Looking toward MSFT’s FYQ1 earnings, expected Oct. 21, CFO Amy Hood forecasts MSFT’s Intelligent Cloud revenues to come in between $12.55 billion and $12.8 billion, with Productivity and Business processes revenue between $11.65 billion and $11.9 billion. Hood sees the More Personal Computing segment delivering around $10.95 billion and $11.35 billion.
MSFT may be among the industry leaders by market cap, but in terms of market performance, it got dwarfed by relative newcomer ZM, whose video conferencing technologies struck the proverbial gold mine when it happened to offer one of the most adaptive resources for the “lockdown lifestyle.”
In its most recent quarterly results, ZM dished out yet another earnings blowout, doubling Refinitiv EPS expectations and delivering year-over-year revenue growth of 355%.
Unlike other Tech behemoths, whose portfolios of products can often be diverse, ZM has a single but scalable product focus—its video conferencing platform. More than 80% of its revenue is driven by consumer subscriptions. And based on its market performance it appears many investors may not see momentum slowing any time soon.
There’s a saying that fortune favors the bold. Whether fortune continues to find ZM or not, it made an arguably bold move in its last earnings press release, revising its Q3 and full 2021 fiscal year guidance significantly higher (from the previous quarter), betting on continuing demand for remote work solutions.
As its rival MSFT recently announced it will be allowing its workers to ditch the office for the comforts of a remote workspace (presumably using the MSFT Teams app), ZM’s forecast of future workspaces remaining remote might be right on the mark.
AAPL’s fiscal Q3 meant COVID-19 supply chain disruptions, store closures, and its seasonally weakest earnings period. Turns out that AAPL ended up posting a blowout earnings report with growth up 11% year over year—setting a record for the June quarter. Ending the quarter with record achievement, AAPL offered a 4-for-1 stock split in August, aiming to make shares accessible to a broader range of investors, according to the company’s press release.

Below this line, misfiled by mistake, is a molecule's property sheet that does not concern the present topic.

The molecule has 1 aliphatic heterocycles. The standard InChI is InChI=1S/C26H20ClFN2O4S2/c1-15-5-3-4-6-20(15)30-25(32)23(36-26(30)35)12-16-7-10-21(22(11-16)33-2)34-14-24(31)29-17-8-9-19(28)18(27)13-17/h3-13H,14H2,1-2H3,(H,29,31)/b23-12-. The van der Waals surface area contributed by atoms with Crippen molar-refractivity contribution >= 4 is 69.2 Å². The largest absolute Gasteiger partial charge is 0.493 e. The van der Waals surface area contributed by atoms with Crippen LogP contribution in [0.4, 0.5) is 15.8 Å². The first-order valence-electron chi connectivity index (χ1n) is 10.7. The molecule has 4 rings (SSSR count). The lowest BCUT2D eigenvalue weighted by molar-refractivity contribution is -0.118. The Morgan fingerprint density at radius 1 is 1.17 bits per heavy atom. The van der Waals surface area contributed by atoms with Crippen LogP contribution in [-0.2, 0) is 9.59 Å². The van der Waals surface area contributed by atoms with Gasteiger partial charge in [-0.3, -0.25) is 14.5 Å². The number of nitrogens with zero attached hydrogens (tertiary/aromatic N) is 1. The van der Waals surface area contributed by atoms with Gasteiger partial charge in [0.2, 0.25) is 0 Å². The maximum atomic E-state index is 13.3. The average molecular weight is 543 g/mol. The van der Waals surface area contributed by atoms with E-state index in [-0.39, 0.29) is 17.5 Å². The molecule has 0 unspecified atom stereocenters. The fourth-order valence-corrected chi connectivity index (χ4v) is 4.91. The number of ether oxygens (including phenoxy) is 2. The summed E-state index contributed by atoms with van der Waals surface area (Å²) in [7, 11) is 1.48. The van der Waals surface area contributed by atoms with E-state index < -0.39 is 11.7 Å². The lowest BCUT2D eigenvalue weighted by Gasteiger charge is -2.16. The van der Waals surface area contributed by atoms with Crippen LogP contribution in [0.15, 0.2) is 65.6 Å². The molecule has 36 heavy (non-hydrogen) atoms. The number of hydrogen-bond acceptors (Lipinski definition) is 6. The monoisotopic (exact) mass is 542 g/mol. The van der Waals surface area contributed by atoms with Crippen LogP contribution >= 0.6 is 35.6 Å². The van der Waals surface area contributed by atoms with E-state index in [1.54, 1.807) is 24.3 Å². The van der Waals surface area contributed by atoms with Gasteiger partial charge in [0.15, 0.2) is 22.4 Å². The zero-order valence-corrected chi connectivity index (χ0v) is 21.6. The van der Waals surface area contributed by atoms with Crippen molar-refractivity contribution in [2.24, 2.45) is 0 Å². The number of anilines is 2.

Despite iPhone sales rising a mere 2% in FYQ4, the company saw double-digit growth in iPad, Mac, and wearables, setting record sales for its June quarter (again, seasonally the slowest for AAPL). Many of these products appeared to be useful to consumers during the quarantine period, pushing demand higher.
Looking forward to AAPL’s October 29 earnings report for FY Q4, the tech giant declined to give guidance. However, the company said it expects to see strong year-over-year performance across all product categories, which maybe means a continuation of the same growth trend.
Also, remember that the company recently introduced its first 5G model iPhones and a bunch of health, fitness, and various other product upgrades. But you might have to wait a few quarters to see how the adoption of these new features impacts AAPL’s bottom line.
As always with AAPL, investors will likely be watching the company’s services growth, as that segment grows in importance vs. iPhones.
On an industry level, chips may be trailing software and hardware in year-to-date market perfornance, but if you look at the Philadelphia Semiconductor Index (SOX), the industry’s gains of 29% are on the heels of COMP, and far outperforming SPX.
The story over the last few quarters is technologies helping people thrive despite the pandemic’s restrictions. Semiconductor chips provide the basic foundation for all of these apps and gadgets to work. So seeing chipmakers turn red hot should be no surprise.
Topping the news earlier this month was the Wall Street Journal report on AMD’s potential acquisition of rival chipmaker Xilinx (XLNX), a deal estimated at $30 billion. Along with data centers processors, desktop and notebook computers, AMD also makes chips for game systems (think Xbox and PlayStation), all in high demand in the current and potentially future “remote” work and play environment.
Adding XLNX to the mix may give AMD a larger stake in the telecommunications space making its position against rival Intel (INTC) even more competitive. AMD is set to report earnings on October 27, though that date hasn’t yet been confirmed.
The truth is, nobody knows what the future holds with regard to the post-pandemic work, school, and entertainment environment. It may even be too early to say “post-pandemic” Regardless, semis—and the Tech sector in general—may be well-positioned to offer much-needed services whether we find ourselves in locked down or reopening. Either way, software, hardware, and those little chips that power it all aren’t going away.